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If you look at old baby pictures, you’ll see tots lying happily on their bellies, graceful as skydivers, with their arms spread wide and backs impressively muscled. Their toned physiques resulted from the belly position advised by pediatricians, which required babies to raise themselves up in order to look around.
These days babies are made to lounge on their backs as a precaution against SIDS [See: SIDS]. But on the other hand, doctors, baby books, and various childcare experts now strenuously recommend “tummy time” for young babies to strengthen those back muscles they no longer exercise. The trouble is that when you put Lucy on her belly to play, she immediately becomes aggravated and tries to roll over to the position she’s used to: facing up. I don’t blame her; I can’t think of any reason why you should subject infants to this workout.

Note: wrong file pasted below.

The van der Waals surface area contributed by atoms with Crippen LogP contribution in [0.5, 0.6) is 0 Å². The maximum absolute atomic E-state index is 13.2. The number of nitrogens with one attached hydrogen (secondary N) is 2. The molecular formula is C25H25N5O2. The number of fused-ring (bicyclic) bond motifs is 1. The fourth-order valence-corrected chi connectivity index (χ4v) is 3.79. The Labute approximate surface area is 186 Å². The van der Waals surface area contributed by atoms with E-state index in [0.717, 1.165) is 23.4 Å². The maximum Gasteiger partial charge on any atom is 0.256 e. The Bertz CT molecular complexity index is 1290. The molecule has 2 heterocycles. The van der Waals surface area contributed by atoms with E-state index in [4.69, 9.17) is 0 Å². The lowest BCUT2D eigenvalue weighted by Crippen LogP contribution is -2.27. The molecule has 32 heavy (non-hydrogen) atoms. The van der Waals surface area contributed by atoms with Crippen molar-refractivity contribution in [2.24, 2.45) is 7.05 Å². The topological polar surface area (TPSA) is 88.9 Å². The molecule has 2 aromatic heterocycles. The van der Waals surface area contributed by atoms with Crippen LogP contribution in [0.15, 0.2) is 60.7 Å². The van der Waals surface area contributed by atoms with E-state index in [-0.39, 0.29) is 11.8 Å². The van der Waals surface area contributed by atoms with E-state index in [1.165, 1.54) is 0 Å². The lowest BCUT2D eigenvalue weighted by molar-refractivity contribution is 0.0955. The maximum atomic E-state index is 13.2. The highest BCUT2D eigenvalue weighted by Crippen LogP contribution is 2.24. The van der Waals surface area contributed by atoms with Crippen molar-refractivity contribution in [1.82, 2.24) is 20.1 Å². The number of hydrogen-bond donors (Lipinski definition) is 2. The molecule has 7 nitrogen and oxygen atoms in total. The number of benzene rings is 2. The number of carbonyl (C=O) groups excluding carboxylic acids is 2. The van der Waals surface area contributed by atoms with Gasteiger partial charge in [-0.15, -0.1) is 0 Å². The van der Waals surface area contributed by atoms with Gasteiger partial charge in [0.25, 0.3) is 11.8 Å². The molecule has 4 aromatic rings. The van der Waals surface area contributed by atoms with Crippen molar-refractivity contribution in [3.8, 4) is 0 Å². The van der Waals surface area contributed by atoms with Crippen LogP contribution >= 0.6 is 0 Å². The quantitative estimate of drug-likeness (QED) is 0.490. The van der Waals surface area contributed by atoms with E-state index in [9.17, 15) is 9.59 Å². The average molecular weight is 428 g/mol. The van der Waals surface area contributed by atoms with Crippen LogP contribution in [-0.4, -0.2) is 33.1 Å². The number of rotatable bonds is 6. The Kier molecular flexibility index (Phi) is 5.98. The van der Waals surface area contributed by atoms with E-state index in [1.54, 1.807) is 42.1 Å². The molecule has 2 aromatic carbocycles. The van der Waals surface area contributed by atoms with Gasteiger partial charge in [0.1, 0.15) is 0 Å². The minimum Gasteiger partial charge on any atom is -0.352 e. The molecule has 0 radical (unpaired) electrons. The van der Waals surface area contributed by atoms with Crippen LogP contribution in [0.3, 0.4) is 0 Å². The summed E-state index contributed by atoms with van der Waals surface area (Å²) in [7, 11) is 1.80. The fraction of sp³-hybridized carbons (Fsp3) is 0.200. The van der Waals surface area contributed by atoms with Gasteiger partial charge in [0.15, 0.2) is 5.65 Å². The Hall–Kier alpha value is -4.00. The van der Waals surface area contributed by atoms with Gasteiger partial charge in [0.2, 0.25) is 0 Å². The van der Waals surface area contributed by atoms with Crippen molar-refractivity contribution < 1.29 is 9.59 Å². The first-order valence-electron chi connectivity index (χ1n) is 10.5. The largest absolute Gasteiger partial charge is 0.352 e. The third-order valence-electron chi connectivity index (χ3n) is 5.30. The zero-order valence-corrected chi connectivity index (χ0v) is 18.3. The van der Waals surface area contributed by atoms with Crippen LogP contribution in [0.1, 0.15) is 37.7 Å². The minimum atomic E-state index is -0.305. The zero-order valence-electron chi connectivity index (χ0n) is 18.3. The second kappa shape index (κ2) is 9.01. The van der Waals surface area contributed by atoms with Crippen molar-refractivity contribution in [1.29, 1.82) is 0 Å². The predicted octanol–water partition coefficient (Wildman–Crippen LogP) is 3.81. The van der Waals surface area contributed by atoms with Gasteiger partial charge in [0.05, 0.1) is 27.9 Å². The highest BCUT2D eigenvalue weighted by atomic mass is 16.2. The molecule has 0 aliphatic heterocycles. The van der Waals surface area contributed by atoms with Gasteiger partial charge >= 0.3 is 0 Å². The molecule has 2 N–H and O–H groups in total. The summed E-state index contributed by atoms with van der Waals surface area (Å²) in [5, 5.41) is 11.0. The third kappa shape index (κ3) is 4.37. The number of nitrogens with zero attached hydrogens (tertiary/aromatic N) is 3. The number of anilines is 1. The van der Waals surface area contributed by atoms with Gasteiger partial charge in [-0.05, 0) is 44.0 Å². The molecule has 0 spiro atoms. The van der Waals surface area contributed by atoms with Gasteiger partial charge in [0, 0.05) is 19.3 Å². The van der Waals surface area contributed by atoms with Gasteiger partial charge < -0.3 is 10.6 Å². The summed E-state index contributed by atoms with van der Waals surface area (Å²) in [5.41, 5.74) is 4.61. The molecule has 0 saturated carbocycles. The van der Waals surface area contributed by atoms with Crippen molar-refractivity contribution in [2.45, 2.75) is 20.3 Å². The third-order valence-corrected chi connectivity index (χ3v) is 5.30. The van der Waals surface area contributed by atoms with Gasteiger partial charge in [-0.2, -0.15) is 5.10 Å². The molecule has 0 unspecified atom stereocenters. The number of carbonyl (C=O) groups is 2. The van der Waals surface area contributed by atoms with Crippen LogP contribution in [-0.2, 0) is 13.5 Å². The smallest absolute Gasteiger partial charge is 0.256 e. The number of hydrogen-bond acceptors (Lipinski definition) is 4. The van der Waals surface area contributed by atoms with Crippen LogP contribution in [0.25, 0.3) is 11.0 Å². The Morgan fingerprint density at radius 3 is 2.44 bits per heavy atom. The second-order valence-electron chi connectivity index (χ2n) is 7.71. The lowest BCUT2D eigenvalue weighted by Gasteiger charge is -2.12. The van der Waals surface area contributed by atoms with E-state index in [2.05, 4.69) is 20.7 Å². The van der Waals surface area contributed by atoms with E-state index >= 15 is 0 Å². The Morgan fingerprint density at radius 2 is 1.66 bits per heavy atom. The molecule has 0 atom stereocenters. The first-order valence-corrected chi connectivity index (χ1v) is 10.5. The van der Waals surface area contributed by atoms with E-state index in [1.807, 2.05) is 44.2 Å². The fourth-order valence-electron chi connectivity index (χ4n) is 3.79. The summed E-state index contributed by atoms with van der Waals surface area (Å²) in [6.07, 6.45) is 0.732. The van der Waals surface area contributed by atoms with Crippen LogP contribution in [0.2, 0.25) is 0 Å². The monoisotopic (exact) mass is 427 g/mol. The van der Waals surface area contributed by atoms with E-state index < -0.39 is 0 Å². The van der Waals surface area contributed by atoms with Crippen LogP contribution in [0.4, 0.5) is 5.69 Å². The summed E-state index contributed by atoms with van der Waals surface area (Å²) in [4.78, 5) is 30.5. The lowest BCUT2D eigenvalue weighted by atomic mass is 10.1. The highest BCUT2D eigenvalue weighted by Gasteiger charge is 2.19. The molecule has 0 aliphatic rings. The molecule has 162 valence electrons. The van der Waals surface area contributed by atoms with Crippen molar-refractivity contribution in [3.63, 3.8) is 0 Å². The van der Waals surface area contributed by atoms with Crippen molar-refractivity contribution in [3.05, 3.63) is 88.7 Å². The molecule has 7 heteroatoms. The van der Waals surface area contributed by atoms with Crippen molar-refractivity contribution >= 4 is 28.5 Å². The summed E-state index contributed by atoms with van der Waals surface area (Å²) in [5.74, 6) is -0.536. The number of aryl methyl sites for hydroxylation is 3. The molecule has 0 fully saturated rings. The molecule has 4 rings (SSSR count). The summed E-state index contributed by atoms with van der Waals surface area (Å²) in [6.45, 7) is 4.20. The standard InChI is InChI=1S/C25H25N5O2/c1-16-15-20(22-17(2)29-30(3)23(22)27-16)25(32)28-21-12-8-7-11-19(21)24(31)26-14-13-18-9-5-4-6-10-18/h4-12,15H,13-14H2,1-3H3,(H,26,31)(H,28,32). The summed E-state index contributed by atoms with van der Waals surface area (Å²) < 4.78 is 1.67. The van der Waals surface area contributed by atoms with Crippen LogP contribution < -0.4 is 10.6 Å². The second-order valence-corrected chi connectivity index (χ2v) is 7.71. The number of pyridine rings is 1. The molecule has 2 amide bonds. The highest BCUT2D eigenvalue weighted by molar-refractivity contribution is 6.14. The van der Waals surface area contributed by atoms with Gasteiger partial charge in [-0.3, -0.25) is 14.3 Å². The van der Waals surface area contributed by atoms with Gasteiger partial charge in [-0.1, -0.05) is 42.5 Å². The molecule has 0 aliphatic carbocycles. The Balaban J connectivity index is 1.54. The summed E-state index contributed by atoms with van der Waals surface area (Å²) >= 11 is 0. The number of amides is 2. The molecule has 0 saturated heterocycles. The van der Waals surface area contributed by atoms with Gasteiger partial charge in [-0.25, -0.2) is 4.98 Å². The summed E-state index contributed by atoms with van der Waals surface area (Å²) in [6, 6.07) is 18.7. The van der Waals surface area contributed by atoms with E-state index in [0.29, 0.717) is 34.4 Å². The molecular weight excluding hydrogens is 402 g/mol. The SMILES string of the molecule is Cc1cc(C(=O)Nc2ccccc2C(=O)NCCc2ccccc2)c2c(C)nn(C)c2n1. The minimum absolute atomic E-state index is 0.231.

Since there’s no need to strengthen any specific muscle group, I advise you not to act as Lucy’s personal trainer. Skip the tummy time, and tickle her tummy so she’ll exercise her giggling muscles instead.